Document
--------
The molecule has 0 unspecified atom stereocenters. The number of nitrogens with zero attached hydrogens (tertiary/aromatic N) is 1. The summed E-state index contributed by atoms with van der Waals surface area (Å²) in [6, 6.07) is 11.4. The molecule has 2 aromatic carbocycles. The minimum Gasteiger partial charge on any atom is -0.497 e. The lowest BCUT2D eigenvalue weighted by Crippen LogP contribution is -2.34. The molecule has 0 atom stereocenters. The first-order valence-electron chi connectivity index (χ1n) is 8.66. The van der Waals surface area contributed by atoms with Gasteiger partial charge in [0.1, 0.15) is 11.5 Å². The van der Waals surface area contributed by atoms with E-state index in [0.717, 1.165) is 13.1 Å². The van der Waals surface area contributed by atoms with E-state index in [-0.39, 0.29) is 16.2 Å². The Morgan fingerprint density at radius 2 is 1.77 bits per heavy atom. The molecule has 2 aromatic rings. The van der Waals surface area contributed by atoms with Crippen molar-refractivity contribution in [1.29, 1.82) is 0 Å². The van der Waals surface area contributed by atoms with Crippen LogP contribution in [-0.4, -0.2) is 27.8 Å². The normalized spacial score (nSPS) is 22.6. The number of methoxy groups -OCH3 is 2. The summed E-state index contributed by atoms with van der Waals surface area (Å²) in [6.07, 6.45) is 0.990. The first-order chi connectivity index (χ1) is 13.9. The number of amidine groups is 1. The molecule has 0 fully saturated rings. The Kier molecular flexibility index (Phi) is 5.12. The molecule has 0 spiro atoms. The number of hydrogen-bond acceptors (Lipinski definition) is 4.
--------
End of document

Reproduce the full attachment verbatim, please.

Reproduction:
The molecule has 0 unspecified atom stereocenters. The number of nitrogens with zero attached hydrogens (tertiary/aromatic N) is 1. The summed E-state index contributed by atoms with van der Waals surface area (Å²) in [6, 6.07) is 11.4. The molecule has 2 aromatic carbocycles. The minimum Gasteiger partial charge on any atom is -0.497 e. The lowest BCUT2D eigenvalue weighted by Crippen LogP contribution is -2.34. The molecule has 0 atom stereocenters. The first-order valence-electron chi connectivity index (χ1n) is 8.66. The van der Waals surface area contributed by atoms with Gasteiger partial charge in [0.1, 0.15) is 11.5 Å². The van der Waals surface area contributed by atoms with E-state index in [0.717, 1.165) is 13.1 Å². The van der Waals surface area contributed by atoms with E-state index in [-0.39, 0.29) is 16.2 Å². The Morgan fingerprint density at radius 2 is 1.77 bits per heavy atom. The molecule has 2 aromatic rings. The van der Waals surface area contributed by atoms with Crippen molar-refractivity contribution in [1.29, 1.82) is 0 Å². The van der Waals surface area contributed by atoms with Crippen LogP contribution in [-0.4, -0.2) is 27.8 Å². The normalized spacial score (nSPS) is 22.6. The number of methoxy groups -OCH3 is 2. The summed E-state index contributed by atoms with van der Waals surface area (Å²) in [6.07, 6.45) is 0.990. The first-order chi connectivity index (χ1) is 13.9. The number of amidine groups is 1. The molecule has 0 fully saturated rings. The Kier molecular flexibility index (Phi) is 5.12. The molecule has 0 spiro atoms. The number of hydrogen-bond acceptors (Lipinski definition) is 4.